Date Approved


Graduate Degree Type


Degree Name

Medical Dosimetry (M.S.)

Degree Program

Health Professions

First Advisor

Jake DeWalt

Academic Year




A monoisocenteric technique is a common technique used to treat breast cancer with regional nodal involvement. MIT has a single isocenter that is placed at the match line of the supraclavicular and tangential fields. The upper and lower portions of the fields are blocked by asymmetric jaws. The main disadvantage in a monoisocentric technique is underdosing at the match line region due to the tongue-and-groove effect. The tongue of one of the leaves travels across the same space as the groove of its neighboring leaf. This overlap gives rise to a region of low dose to the abutting fields. By removing the tongue-and-groove effect and opening different degrees of MLCs under the jaws could possibly give a better conformal dose to that area. This study aims to compare if there is an increase in the 95% and 100% volume coverage at the match line in a four field monoisocentric plan with different degrees of MLCs opened under the collimator jaws vs. closed.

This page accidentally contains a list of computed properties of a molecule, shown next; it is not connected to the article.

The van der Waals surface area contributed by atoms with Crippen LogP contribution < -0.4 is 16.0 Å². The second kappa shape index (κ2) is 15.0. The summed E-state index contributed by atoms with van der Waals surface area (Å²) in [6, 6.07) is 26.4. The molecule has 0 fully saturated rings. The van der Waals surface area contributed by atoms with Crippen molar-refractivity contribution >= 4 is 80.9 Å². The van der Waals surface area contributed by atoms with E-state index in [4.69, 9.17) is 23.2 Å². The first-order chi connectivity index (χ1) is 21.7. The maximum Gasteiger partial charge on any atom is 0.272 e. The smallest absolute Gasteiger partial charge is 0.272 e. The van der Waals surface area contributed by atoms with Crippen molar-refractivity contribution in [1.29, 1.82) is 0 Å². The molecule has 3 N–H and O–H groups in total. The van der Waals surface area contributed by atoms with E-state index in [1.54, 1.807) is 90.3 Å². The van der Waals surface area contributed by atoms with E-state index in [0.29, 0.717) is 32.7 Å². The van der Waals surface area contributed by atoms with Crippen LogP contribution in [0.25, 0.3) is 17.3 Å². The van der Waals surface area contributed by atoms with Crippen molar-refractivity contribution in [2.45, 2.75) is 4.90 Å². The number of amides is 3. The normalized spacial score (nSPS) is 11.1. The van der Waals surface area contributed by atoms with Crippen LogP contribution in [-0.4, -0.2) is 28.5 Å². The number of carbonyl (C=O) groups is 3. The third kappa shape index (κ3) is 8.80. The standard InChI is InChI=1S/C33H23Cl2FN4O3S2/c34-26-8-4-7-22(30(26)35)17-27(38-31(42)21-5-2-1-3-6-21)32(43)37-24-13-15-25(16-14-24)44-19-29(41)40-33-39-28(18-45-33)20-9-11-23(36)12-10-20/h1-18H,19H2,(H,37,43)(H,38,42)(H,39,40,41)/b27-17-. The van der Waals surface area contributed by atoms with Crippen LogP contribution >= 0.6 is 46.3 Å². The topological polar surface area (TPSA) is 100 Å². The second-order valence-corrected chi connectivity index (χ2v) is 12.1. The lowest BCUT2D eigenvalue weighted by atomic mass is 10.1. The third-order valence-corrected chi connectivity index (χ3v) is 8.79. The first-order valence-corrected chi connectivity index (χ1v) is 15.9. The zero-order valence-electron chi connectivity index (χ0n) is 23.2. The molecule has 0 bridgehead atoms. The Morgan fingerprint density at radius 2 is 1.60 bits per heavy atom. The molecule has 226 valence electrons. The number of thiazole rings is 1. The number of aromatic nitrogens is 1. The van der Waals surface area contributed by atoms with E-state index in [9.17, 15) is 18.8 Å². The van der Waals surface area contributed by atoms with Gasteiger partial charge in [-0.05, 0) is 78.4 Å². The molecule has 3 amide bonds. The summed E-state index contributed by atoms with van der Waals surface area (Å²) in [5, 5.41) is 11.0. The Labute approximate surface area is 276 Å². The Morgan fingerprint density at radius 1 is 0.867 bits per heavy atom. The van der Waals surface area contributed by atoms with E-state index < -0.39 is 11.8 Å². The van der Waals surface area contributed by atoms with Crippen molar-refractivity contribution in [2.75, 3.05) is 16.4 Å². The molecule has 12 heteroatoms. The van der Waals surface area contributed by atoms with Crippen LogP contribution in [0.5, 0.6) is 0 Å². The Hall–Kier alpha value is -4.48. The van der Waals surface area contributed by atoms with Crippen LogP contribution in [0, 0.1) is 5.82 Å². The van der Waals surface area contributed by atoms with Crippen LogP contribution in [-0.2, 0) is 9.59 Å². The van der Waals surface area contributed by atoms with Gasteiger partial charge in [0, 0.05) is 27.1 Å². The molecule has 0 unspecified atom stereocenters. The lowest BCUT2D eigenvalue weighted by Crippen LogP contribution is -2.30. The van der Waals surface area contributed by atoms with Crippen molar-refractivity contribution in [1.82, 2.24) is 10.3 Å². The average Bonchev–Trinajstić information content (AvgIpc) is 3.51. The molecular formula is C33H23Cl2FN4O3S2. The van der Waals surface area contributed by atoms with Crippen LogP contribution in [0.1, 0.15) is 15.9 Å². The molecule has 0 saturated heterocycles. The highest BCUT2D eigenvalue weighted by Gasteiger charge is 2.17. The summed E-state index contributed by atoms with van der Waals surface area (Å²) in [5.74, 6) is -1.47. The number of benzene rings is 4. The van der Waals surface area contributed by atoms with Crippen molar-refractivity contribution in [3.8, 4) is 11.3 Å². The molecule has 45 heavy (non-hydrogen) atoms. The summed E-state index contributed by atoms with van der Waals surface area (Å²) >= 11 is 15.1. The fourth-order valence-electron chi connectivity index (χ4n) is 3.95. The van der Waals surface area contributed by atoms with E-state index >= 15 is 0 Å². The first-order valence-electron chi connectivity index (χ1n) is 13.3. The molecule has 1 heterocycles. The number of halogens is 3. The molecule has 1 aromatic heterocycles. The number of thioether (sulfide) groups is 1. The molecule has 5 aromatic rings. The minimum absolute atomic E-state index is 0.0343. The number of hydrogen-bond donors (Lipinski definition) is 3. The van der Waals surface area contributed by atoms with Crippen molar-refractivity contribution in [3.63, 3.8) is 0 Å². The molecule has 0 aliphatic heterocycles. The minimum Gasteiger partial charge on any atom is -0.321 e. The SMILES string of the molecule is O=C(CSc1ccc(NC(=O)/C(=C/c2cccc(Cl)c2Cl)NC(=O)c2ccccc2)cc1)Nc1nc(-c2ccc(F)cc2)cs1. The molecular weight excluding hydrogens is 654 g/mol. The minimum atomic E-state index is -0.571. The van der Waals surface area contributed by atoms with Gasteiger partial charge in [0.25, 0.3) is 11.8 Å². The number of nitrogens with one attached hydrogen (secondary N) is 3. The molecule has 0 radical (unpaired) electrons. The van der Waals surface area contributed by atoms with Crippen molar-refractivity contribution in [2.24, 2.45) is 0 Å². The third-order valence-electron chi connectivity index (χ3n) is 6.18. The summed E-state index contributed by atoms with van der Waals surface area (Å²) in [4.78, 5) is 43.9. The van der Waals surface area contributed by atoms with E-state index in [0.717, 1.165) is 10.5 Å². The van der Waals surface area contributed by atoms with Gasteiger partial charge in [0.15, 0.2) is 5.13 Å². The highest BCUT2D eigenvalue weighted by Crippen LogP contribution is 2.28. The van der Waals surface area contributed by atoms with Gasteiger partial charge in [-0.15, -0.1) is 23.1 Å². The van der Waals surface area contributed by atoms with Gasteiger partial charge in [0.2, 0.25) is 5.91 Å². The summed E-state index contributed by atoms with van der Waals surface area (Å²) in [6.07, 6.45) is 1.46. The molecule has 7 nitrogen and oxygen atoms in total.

This was a descriptive study based on a test patient that mimicked a monoisocenteric four-field breast plan created in the Varian Eclipse treatment planning system (TPS) (Version 13.1). The study included ten external beam 3D conformal photon plans using the same test patient for each plan but had two different energies (6MV,10MV). The degree of MLC was altered in each plan under the collimator jaws at the match line. The results were interpreted using IBM SPSS Statistics 24. These results were analyzed using a summary statistics chart displaying the mean, standard deviation, median, minimum, and maximum. A bar chart was also used to represent the comparison between the data.


The results of this study demonstrated that as the MLC degree retraction increased, the magnitude of the 95% and 100% relative improvement dose volume coverage at the match line increased for 6MV and 10MV. The percentage of leakage radiation that was calculated for each field was between 1-2% for all plans.


When treating a whole breast or chest wall with a monoisocentric technique, there is always some concern about accuracy and dose uniformity at the junction of the match line due to the tongue-and-groove effect from the MLC. Since the dose volume at the match line has insufficient coverage, this results in the ability to effectively treat all sites of disease. By removing the tongue-and-groove effect and retracting the MLCs under the jaws, this study showed an increase in the 95% and 100% dose volume coverage at the match line in a monoisocentric breast plan.